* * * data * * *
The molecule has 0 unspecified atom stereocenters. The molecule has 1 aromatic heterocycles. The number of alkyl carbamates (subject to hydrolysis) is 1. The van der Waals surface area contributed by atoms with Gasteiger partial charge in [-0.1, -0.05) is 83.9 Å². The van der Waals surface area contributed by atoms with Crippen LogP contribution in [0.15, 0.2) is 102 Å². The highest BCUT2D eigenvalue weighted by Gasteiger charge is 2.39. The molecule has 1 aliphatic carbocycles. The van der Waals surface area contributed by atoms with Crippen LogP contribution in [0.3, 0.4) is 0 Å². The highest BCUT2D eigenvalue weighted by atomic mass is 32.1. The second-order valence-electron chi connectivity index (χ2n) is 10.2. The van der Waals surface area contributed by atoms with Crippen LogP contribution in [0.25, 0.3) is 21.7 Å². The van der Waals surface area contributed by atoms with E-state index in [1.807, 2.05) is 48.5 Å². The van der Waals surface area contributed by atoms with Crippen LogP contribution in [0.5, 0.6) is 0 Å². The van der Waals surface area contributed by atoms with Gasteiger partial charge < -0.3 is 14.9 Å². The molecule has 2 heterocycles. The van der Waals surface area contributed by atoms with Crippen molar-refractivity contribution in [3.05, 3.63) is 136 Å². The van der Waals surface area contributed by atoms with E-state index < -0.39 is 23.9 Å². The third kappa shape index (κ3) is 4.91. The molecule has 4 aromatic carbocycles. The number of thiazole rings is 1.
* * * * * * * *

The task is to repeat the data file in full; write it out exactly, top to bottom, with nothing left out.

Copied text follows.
The molecule has 0 unspecified atom stereocenters. The molecule has 1 aromatic heterocycles. The number of alkyl carbamates (subject to hydrolysis) is 1. The van der Waals surface area contributed by atoms with Gasteiger partial charge in [-0.1, -0.05) is 83.9 Å². The van der Waals surface area contributed by atoms with Crippen LogP contribution in [0.15, 0.2) is 102 Å². The highest BCUT2D eigenvalue weighted by Gasteiger charge is 2.39. The molecule has 1 aliphatic carbocycles. The van der Waals surface area contributed by atoms with Crippen LogP contribution in [0.3, 0.4) is 0 Å². The highest BCUT2D eigenvalue weighted by atomic mass is 32.1. The second-order valence-electron chi connectivity index (χ2n) is 10.2. The van der Waals surface area contributed by atoms with Crippen LogP contribution in [0.25, 0.3) is 21.7 Å². The van der Waals surface area contributed by atoms with E-state index in [1.807, 2.05) is 48.5 Å². The van der Waals surface area contributed by atoms with Crippen LogP contribution in [0.5, 0.6) is 0 Å². The van der Waals surface area contributed by atoms with Gasteiger partial charge < -0.3 is 14.9 Å². The molecule has 2 heterocycles. The van der Waals surface area contributed by atoms with Crippen molar-refractivity contribution in [3.05, 3.63) is 136 Å². The van der Waals surface area contributed by atoms with E-state index < -0.39 is 23.9 Å². The third kappa shape index (κ3) is 4.91. The molecule has 4 aromatic carbocycles. The number of thiazole rings is 1.